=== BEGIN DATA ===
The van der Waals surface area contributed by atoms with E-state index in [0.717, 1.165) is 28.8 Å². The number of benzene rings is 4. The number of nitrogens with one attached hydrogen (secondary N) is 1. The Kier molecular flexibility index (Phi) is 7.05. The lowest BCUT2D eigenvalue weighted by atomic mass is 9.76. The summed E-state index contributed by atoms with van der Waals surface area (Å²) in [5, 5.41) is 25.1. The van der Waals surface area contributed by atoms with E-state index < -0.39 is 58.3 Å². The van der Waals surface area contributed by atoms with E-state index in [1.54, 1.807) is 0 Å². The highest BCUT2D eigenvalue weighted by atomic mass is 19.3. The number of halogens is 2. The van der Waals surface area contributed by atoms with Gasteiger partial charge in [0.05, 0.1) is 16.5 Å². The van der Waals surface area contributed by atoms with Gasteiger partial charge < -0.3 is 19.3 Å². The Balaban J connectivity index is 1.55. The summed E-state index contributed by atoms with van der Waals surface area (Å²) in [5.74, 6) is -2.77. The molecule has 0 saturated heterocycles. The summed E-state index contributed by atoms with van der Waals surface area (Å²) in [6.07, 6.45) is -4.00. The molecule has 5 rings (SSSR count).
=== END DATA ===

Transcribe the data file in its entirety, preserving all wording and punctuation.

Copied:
The van der Waals surface area contributed by atoms with E-state index in [0.717, 1.165) is 28.8 Å². The number of benzene rings is 4. The number of nitrogens with one attached hydrogen (secondary N) is 1. The Kier molecular flexibility index (Phi) is 7.05. The lowest BCUT2D eigenvalue weighted by atomic mass is 9.76. The summed E-state index contributed by atoms with van der Waals surface area (Å²) in [5, 5.41) is 25.1. The van der Waals surface area contributed by atoms with E-state index < -0.39 is 58.3 Å². The van der Waals surface area contributed by atoms with E-state index in [1.54, 1.807) is 0 Å². The highest BCUT2D eigenvalue weighted by atomic mass is 19.3. The number of halogens is 2. The van der Waals surface area contributed by atoms with Gasteiger partial charge in [0.05, 0.1) is 16.5 Å². The van der Waals surface area contributed by atoms with Gasteiger partial charge < -0.3 is 19.3 Å². The Balaban J connectivity index is 1.55. The summed E-state index contributed by atoms with van der Waals surface area (Å²) in [5.74, 6) is -2.77. The molecule has 0 saturated heterocycles. The summed E-state index contributed by atoms with van der Waals surface area (Å²) in [6.07, 6.45) is -4.00. The molecule has 5 rings (SSSR count).